old days before the metric stuff came in, "lumens" were
the units for measuring the brightness of light so as the first ever
product of the company was the opto-electronic ignition. The company
name came from combining the unit of light measurement with "ignition".
It is worth noting Lumenition now also manufacture Hall-effect distributor
kits, but not for our 35D8 unit.
This successful company started making electronic ignition kits for
racing motor-cycles in 1969 and most of their business is still in
motorcycles plus F3 and classic racing cars, however they make a cheap
and simple kit for classic cars which retains the contacts. The unit
uses the points to switch the electronics which is in a small box
external to the distributor. As the points no longer switch any serious
voltage or current their life becomes infinite, and the exact points
gap is no longer important. The company is based at Maidstone in Kent,
(Tel 01622 730939) and their Contact Assistance Kit costs £29.93
including postage and VAT.
Based in Dudley (Tel 01384 572553) this firm manufactures a wide range
of engine tuning kits - much of it aimed at Fast Fords etc but they
also are a major supplier and tuner for Caterham Cars and have two
rolling road dynamometers for engine tuning. Their "Ignitor"
kit fits entirely inside the distributor cap with no external electronics
box and is said to give 26K to 27K volts to the plugs with a standard
coil, or 30K to 35K volts when used in conjunction with their oil-filled
coils. For reference the standard set-up on the MGBGTV8 gives 18Kv.
Their system relies on Hall-effect (magnetic) sensors rather than
the opto-electronic sensors used by Lumenition. Apparently two types
of base plate were fitted into the 35D8 distributor; for the round
base-plate the price is £65 plus postage and VAT, and for the
triangular base plate £70 plus postage and VAT. Their kits come
with a 30 month warranty.
The OPUS unit was fitted to the SD1 from 1976 to 1984 in various forms
as they tried to achieve reliability and the final version 35DLM8
with the chip mounted on a heat-sink on the side of the distributor
is currently being advertised by Rimmer Bros (Tel 01522 568000) at
£235 plus VAT. The Rimmer website makes it clear that these
did not come from the vast stocks of SD1 parts which they found in
India and recently repatriated, but unfortunately the nickname of
OPELESS applied by the trade to these units was well deserved and
it should be noted that for reliability reasons the Range Rovers stuck
to a version of the 35D8 with conventional points right through to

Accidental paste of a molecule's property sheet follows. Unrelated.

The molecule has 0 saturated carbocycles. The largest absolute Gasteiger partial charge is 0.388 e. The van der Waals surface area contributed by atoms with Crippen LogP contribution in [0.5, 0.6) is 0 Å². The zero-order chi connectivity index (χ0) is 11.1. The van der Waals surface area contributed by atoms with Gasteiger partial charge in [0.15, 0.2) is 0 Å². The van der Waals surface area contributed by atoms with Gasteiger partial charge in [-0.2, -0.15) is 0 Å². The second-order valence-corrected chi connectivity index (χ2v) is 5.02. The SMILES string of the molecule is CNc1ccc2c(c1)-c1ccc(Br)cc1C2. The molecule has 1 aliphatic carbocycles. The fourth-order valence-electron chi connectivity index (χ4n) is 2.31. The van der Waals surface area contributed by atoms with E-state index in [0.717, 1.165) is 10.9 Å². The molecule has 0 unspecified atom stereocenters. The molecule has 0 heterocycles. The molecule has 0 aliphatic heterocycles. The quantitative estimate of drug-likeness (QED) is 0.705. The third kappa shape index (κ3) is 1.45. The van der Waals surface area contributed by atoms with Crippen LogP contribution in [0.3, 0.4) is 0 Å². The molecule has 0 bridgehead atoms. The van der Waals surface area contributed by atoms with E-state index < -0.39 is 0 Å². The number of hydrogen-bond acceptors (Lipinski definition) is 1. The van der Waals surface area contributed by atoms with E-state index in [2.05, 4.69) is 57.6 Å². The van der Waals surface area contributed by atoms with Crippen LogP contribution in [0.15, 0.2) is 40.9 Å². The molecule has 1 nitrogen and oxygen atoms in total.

This is an American kit using the Hall effect principle that has been
in production for a wide range of vehicles for nearly twenty years.
Information on their website is a bit sparse but as I understand it
they provide a circular plate into which they have mounted eight magnets,
with the Hall effect device contained in an epoxy moulding which also
fits inside the distributor cap - so no external box is needed. Their
early products were for use on VW's then on Porsches so it is no surprise
to find that their UK distributor is Maxted-Page & Prill Ltd of
Halstead some 17 to 18 miles from Chelmsford, tel 01787 476338 who
are Porsche specialists - including racing success at the Le Mans
Classic event. Their model number for our car is LU181, price £79.95
+postage plus VAT. Their high-voltage coils work out to £66
plus postage plus VAT.
This firm, based near Malvern (Tel 01886 880101) specialises in the
manufacture, overhaul and repair of all types of distributor for UK,
European or American vehicles. They can machine up new parts for the
Lucas 35D8 etc but their recommendation for all old distributors is
to fit their Hall effect magnetic unit which fits entirely inside
the distributor cap - no external electronics box is needed but as
with all electronic units, there is a two-wire connection to the coil
instead of the standard single wire. The standard rotor arm is retained
as the "chopper". The unit for the 35D8 costs £93.90
plus £6.00 postage and VAT, and they are prepared fit their
kit and also to overhaul your unit if required. They give a two-year
warranty on their kits and I like the fact that they do much work
for the military, where the requirements for reliability are high.
This was another early pioneer in the transistor-assisted ignition
market but they went into liquidation in March 2006 and their assets
and designs were bought by Autocar Equipment Ltd
make the Lumenition range. The Piranha units are now marketed under
the name NEWTRONICS; their TO5A kit for our cars costs £66.49
plus postage and VAT and has a 12 month in-car warranty. I understand
that in future the Newtronics range will focus on motorcycles leaving
Lumenition to cover the car market.
Based in Holland this company has for many years produced new distributors
for a wide range of continental classic and vintage cars, then some
years ago started to make counter-clockwise kits for UK cars. Their
approach however is quite different from the firms listed above
in that they dispense with the points-operating cam, the bob-weights
and the points box and also the (worn) top bearing. Their view is
that it makes no sense to fit fancy electronics which would be triggered
by the old cam, which with worn bearings and old bob-weight springs,
could have differing moments of velocity at various points in the
rotation. They provide two small strong magnets which slip onto
the drive pins which previously held the advance weights, and then
their ignition kit is simply bolted on. This is a very logical approach,
and although the basic system is Hall effect, an LED is also fitted
to allow simple static timing. Their kit for the MGBGTV8 will cost